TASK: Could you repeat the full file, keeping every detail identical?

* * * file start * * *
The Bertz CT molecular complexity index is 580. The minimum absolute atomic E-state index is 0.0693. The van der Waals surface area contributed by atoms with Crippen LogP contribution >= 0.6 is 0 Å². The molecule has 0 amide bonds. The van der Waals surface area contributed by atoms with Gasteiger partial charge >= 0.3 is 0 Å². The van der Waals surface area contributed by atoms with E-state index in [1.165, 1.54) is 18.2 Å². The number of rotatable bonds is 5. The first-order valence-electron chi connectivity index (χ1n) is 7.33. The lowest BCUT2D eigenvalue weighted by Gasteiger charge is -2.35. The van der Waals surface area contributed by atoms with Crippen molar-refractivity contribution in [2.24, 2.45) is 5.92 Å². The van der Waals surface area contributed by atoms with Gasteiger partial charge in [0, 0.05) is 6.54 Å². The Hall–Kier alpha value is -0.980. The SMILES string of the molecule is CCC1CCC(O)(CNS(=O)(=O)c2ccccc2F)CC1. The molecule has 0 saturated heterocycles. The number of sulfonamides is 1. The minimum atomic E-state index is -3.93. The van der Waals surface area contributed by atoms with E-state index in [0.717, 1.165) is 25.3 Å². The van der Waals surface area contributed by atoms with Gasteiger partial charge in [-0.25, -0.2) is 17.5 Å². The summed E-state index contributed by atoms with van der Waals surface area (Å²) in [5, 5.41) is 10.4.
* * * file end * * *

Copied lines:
The Bertz CT molecular complexity index is 580. The minimum absolute atomic E-state index is 0.0693. The van der Waals surface area contributed by atoms with Crippen LogP contribution >= 0.6 is 0 Å². The molecule has 0 amide bonds. The van der Waals surface area contributed by atoms with Gasteiger partial charge >= 0.3 is 0 Å². The van der Waals surface area contributed by atoms with E-state index in [1.165, 1.54) is 18.2 Å². The number of rotatable bonds is 5. The first-order valence-electron chi connectivity index (χ1n) is 7.33. The lowest BCUT2D eigenvalue weighted by Gasteiger charge is -2.35. The van der Waals surface area contributed by atoms with Crippen molar-refractivity contribution in [2.24, 2.45) is 5.92 Å². The van der Waals surface area contributed by atoms with Gasteiger partial charge in [0, 0.05) is 6.54 Å². The Hall–Kier alpha value is -0.980. The SMILES string of the molecule is CCC1CCC(O)(CNS(=O)(=O)c2ccccc2F)CC1. The molecule has 0 saturated heterocycles. The number of sulfonamides is 1. The minimum atomic E-state index is -3.93. The van der Waals surface area contributed by atoms with E-state index in [0.717, 1.165) is 25.3 Å². The van der Waals surface area contributed by atoms with Gasteiger partial charge in [-0.25, -0.2) is 17.5 Å². The summed E-state index contributed by atoms with van der Waals surface area (Å²) in [5, 5.41) is 10.4.